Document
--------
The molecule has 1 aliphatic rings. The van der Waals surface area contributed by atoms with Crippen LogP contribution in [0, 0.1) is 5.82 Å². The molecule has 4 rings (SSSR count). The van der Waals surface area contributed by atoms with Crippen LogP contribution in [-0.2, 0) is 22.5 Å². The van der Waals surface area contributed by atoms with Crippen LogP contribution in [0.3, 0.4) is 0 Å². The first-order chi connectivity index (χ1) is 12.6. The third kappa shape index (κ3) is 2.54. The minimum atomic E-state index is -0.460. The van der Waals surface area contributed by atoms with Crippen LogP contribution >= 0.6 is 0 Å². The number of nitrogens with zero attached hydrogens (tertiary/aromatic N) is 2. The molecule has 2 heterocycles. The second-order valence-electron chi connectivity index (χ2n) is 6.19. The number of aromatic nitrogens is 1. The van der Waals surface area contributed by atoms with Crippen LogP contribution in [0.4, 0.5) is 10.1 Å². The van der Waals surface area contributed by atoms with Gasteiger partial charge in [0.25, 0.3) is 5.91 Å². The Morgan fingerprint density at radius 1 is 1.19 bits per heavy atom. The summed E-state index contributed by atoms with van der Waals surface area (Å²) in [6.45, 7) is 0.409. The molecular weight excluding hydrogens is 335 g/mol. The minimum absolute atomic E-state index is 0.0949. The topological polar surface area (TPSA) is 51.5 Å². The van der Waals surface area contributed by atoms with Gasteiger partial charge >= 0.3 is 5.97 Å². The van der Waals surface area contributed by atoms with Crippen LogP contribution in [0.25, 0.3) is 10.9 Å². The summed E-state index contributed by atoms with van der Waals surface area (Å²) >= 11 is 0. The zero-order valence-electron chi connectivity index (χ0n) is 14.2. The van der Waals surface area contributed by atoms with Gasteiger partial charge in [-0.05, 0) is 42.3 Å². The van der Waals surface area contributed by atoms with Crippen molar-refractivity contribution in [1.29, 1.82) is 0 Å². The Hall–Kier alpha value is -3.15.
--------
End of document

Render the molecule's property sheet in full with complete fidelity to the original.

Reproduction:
The molecule has 1 aliphatic rings. The van der Waals surface area contributed by atoms with Crippen LogP contribution in [0, 0.1) is 5.82 Å². The molecule has 4 rings (SSSR count). The van der Waals surface area contributed by atoms with Crippen LogP contribution in [-0.2, 0) is 22.5 Å². The van der Waals surface area contributed by atoms with Crippen LogP contribution in [0.3, 0.4) is 0 Å². The first-order chi connectivity index (χ1) is 12.6. The third kappa shape index (κ3) is 2.54. The minimum atomic E-state index is -0.460. The van der Waals surface area contributed by atoms with Crippen LogP contribution >= 0.6 is 0 Å². The number of nitrogens with zero attached hydrogens (tertiary/aromatic N) is 2. The molecule has 2 heterocycles. The second-order valence-electron chi connectivity index (χ2n) is 6.19. The number of aromatic nitrogens is 1. The van der Waals surface area contributed by atoms with Crippen LogP contribution in [0.4, 0.5) is 10.1 Å². The van der Waals surface area contributed by atoms with Gasteiger partial charge in [0.25, 0.3) is 5.91 Å². The Morgan fingerprint density at radius 1 is 1.19 bits per heavy atom. The summed E-state index contributed by atoms with van der Waals surface area (Å²) in [6.45, 7) is 0.409. The molecular weight excluding hydrogens is 335 g/mol. The minimum absolute atomic E-state index is 0.0949. The topological polar surface area (TPSA) is 51.5 Å². The van der Waals surface area contributed by atoms with Gasteiger partial charge >= 0.3 is 5.97 Å². The van der Waals surface area contributed by atoms with Crippen LogP contribution in [0.25, 0.3) is 10.9 Å². The summed E-state index contributed by atoms with van der Waals surface area (Å²) >= 11 is 0. The zero-order valence-electron chi connectivity index (χ0n) is 14.2. The van der Waals surface area contributed by atoms with Gasteiger partial charge in [-0.05, 0) is 42.3 Å². The van der Waals surface area contributed by atoms with Crippen molar-refractivity contribution in [1.29, 1.82) is 0 Å². The Hall–Kier alpha value is -3.15.